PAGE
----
With tanka-like quiet and perception, Burt Kimmelman’s short and intense poems capture the beauty of nature, and more. With their seeming simplicity of attention to ocean, snow, and wind at a particular time and place, these poems reveal the disquieting and impersonal (as the gods are impersonal) essence of nature, and the delusion of our apparent indifference, that “we no/longer care for/the dark blue sea.” Because we are human, we want to believe that somehow, benevolently, “The snow bounds, / binds us / to our pact” offering “stillness / to catch us when we / fall,” although the question is, rather, do we have the strength to endure among the “white trees, forest- / dark trunks to no end.” Perhaps, in the end, we are not really the actors on our surroundings or the engineers of our fate, relative to the “sun in morning / trees, summer heat” by which “we / are all held captive.”

Adrian Lürssen’s cyanotype erasures from Rudyard Kipling’s A Second Rate Woman produce visual artifacts of resonant calm and glowing beauty. Their spare and lyrical texts are salvaged from the yellowed pages of an old paperback, allowing rips, creases, and ragged edges to enhance the fractured glow of the few words left to float on cerulean grounds. The minimal texts Lürssen extracts are quiet and intense (“The City / silent and I / open;” “first / to speak / but / their / teeth / un- / earthing”), layered over the ghostly shadows of vegetal forms which bring to mind lithe aquatic plants swaying in limpid blue water, as well as starry night skies. Created in the midst of the pandemic, these works extract ineffable beauty from a historical moment as freighted and problematic as Kipling’s text itself. In this poet’s hands, the notion of erasure takes on new interest. Like swords into ploughshares, Lürssen’s excisions of Kipling’s texts answer a moral imperative, even as the act of salvage and the loveliness of its artifacts is optimistic.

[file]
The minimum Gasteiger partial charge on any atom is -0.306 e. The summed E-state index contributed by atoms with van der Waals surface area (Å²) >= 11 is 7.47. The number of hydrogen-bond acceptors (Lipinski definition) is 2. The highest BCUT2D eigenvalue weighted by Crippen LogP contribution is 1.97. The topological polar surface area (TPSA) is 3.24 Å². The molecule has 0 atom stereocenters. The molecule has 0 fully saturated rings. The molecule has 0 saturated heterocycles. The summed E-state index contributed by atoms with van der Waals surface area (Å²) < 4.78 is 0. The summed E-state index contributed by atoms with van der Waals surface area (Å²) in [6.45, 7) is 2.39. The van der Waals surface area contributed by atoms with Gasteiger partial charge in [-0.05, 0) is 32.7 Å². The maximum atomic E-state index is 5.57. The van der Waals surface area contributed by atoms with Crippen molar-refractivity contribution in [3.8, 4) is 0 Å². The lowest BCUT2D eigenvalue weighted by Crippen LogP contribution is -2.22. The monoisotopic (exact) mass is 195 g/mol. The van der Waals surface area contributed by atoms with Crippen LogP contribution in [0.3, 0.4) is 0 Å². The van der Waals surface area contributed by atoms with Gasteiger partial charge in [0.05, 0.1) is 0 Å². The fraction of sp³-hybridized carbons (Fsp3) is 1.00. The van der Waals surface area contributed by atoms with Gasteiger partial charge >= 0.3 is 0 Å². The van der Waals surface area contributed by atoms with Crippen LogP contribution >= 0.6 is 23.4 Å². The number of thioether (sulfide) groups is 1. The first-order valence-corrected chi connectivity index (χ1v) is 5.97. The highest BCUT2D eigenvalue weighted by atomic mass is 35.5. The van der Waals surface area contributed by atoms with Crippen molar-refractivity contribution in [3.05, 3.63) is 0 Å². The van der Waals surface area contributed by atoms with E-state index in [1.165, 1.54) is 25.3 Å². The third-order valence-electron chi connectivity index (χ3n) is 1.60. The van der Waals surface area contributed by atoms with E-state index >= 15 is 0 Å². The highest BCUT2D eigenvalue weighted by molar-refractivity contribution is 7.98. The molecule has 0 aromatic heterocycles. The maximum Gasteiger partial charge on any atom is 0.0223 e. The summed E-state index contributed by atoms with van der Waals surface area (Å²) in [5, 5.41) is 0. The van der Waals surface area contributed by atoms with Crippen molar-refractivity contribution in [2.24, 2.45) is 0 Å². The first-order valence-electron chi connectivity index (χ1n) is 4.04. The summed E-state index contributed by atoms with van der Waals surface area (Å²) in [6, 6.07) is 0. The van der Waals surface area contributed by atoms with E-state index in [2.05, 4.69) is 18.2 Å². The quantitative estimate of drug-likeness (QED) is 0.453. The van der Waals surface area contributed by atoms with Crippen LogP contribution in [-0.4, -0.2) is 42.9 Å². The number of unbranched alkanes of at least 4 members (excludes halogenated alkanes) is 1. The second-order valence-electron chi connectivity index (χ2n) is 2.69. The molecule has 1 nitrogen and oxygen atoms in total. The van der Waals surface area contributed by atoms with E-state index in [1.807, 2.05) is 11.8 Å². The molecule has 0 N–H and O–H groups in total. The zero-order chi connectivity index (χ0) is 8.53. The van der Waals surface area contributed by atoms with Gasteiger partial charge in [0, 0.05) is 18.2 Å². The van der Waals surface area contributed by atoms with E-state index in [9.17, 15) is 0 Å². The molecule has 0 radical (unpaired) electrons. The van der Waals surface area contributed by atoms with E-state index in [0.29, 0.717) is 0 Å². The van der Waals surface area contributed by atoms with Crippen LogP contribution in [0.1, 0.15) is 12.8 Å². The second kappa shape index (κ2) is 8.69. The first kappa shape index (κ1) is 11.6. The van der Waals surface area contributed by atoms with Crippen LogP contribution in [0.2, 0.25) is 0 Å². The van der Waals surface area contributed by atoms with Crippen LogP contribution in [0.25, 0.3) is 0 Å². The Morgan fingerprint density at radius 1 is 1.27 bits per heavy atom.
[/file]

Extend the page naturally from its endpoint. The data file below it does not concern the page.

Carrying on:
In Richard Peabody’s punchy, plain-spoken poems, the stagnation and provincialism of “Banana Republican” American culture is juxtaposed with the synthetic, and ultimately transcendent power of art – not least the poet’s own. Peabody’s sharp, spare, unflinching observations of a culture in which “every highway / . . . is a runaway truck ramp” deliver a complex critique tempered by appreciation. These poems take us on a road trip that yields not only a “one-way ticket / to Biscuitville” but also a “walk / through / Gabor Szabo’s / dreams.” In Peabody’s clear-eyed but undaunted view, Susan Rothenberg’s abstract yet recognizable, moving yet mysterious canvases offer a critical answer to the “[w]hirlwind / in the distance” that it is “[a]s necessary and / ephemeral as that.”

Maureen Seaton’s poetry contemplating the subject of death is “astonishingly open.” The very aliveness of her approach, its humor, gratitude, and compassion, gives us a new way to understand the commingling of our pasts with our certain, inescapable future. This poet’s joie de vivre and insight, with the aid of the muse, help stitch it all together, from the youthful freedom of inspiration, the “words straight from the horizon where light begins // where if you wanted / to be quiet w/a hat pulled over your ears // or wrapped in a silence / even multitudes could not pierce // you couldn’t,” to desire: “the scrappy nuns warned us / from our biblical beginnings / that messing around with boys / would be the death of us /and they were right, oh God! / Now here I am, tarnished / as a sad old silver gravy boat” – all the way to the present. In Corona, a tour de force combining definitions with quotations from an early British 20th century novel, Seaton’s insight and contagious optimism delight and inspire, even when “the world simply continues to be witless in ways that involve the dying and the dead.”

In Patty Seyburn’s supremely well-wrought verse, insight and humor emerge organically from a sparkling amalgam of erudition and colloquialism, intellectualism and humility. In these poetic pep-talks, a hyper-educated yet down-to-earth narrator is “relying on the 7 Greeks for solace. / The 7 Greeks, and leftovers” to cheer herself up. That she loves “spatulas because they flip things over /so you can see the other side / and know there is another side” should come as no surprise, as Seyburn wields her prosodic spatula with sly grace, dazzling agility, and impeccable timing. Juggling references to Archilochus and broccoli, Plato and pump toothpaste, Marvel comics and homo habilis, fovea and shayna punim, these sure-handed constructions master volta after nimble volta, striking the bull’s eye of irony and insight (without a hint of hamartia).